LyX has a great feature of being able to hide the content of comments from the editor, leaving only a mark that there's a comment at that area. I'm now trying to write directly in Latex rather than Lyx. Are there any Latex editors with a similar feature?

Some more details: I have been using the comment environment for long comments. However, I don't want the comment to take up so much space while editing the file as it interferes with navigating - it takes too long to move past all the comments. I also don't want to move it to the end of the file or another file, since I want the comments in the relevant place of the file. I want the editor to show something that tells me there's a comment there, which I can expand if I want.

2 Answers 2


AucTeX, which is a TeX mode for Emacs (not the default mode that comes with Emacs), has functionality for folding parts of the buffer, for example comments. At https://www.gnu.org/software/auctex/manual/auctex/Folding.html#Folding you can read about that. When activated you can for example use C-c C-o C-c to hide a comment are looking at. It will then be shown just as %... until you position yourself inside of it. And if you do the command for folding an environment inside of \begin{comment} and \end{comment} only [comment] will be seen until you position yourself inside.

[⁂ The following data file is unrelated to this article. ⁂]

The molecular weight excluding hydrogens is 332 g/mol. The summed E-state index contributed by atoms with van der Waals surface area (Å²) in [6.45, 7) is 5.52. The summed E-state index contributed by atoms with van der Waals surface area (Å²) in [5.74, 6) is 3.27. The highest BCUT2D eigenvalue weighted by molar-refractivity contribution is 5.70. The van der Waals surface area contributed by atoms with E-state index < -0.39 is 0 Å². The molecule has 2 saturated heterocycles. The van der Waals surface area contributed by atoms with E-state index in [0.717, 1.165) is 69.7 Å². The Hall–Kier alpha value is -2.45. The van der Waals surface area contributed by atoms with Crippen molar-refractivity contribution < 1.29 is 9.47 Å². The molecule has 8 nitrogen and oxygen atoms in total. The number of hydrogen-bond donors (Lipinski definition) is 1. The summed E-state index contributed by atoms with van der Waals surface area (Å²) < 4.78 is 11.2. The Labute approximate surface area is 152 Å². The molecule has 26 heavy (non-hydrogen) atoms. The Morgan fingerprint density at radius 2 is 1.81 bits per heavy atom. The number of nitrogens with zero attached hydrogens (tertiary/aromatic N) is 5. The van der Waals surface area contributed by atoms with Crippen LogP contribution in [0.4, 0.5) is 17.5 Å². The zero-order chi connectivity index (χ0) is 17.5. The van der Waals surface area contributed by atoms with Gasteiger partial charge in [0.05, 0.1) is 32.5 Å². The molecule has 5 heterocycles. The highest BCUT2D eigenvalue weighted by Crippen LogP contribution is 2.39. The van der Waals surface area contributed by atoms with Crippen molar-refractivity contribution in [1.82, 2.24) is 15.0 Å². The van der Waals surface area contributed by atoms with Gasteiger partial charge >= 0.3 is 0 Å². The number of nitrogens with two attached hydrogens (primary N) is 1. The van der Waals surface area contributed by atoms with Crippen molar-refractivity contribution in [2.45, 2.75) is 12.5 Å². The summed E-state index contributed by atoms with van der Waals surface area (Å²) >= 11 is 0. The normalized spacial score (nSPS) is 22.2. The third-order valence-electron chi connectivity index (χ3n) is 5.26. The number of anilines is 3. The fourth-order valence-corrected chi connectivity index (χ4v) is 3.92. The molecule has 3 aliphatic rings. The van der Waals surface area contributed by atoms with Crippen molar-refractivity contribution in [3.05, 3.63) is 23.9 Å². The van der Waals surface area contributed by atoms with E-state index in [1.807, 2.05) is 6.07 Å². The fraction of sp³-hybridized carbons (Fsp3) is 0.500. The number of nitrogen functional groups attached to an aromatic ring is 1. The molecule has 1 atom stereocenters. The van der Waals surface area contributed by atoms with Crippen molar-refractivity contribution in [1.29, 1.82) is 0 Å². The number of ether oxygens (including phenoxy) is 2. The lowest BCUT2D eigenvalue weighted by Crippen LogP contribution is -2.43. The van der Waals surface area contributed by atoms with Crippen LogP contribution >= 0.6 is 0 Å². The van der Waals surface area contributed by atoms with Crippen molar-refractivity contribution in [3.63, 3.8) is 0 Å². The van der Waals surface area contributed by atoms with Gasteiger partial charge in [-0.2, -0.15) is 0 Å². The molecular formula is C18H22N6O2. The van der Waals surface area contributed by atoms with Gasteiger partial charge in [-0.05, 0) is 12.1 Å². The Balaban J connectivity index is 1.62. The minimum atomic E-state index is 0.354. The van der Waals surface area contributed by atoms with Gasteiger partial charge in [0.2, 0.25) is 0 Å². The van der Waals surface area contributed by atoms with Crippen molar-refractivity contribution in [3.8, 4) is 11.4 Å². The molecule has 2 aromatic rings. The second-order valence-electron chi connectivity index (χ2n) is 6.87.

Some generic programmers' text editors will allow you to fold up sections demarcated in some way. I can do this in jEdit (cross platform) for example:

\comment{still need to add an intro%{{{
this is some text
over many lines}

and if I click on the line number next to the first line of this I can toggle between the display above and

\comment{still need to add an intro%{{{ [3 lines]

where %{{{...%}}} is an "explicit fold" . I can do the same in Python in the same editor.

LaTeX support isn't integrated but there's a macro suite out there somewhere if you want it -- I used about 3 of the buttons in the macro while writing my thesis and don't bother using any more.

You can do all the same things on Notepad++ on windows as well. I have a general preference for using the same editor for code and LaTeX, and for an editor with generic features and extensibility. This doesn't suit everyone.

This was going to be a comment (probably still should be but for formatting).

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